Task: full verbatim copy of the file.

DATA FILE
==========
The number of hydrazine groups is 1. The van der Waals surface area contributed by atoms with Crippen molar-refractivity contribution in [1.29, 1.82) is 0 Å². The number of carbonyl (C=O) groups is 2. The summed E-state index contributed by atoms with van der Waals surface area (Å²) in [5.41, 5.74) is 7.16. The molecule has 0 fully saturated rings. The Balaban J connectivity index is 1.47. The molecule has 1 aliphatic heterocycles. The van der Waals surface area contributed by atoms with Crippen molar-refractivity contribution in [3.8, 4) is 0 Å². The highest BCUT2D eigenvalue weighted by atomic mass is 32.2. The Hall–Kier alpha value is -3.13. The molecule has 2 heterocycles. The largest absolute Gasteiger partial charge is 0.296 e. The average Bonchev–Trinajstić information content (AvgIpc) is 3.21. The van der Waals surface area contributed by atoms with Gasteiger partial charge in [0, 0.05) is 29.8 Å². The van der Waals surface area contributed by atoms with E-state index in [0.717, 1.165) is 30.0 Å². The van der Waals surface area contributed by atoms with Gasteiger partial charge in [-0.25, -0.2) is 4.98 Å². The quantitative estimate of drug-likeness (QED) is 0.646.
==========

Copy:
The number of hydrazine groups is 1. The van der Waals surface area contributed by atoms with Crippen molar-refractivity contribution in [1.29, 1.82) is 0 Å². The number of carbonyl (C=O) groups is 2. The summed E-state index contributed by atoms with van der Waals surface area (Å²) in [5.41, 5.74) is 7.16. The molecule has 0 fully saturated rings. The Balaban J connectivity index is 1.47. The molecule has 1 aliphatic heterocycles. The van der Waals surface area contributed by atoms with Crippen molar-refractivity contribution in [3.8, 4) is 0 Å². The highest BCUT2D eigenvalue weighted by atomic mass is 32.2. The Hall–Kier alpha value is -3.13. The molecule has 2 heterocycles. The largest absolute Gasteiger partial charge is 0.296 e. The average Bonchev–Trinajstić information content (AvgIpc) is 3.21. The van der Waals surface area contributed by atoms with Gasteiger partial charge in [0, 0.05) is 29.8 Å². The van der Waals surface area contributed by atoms with E-state index in [0.717, 1.165) is 30.0 Å². The van der Waals surface area contributed by atoms with Gasteiger partial charge in [-0.25, -0.2) is 4.98 Å². The quantitative estimate of drug-likeness (QED) is 0.646.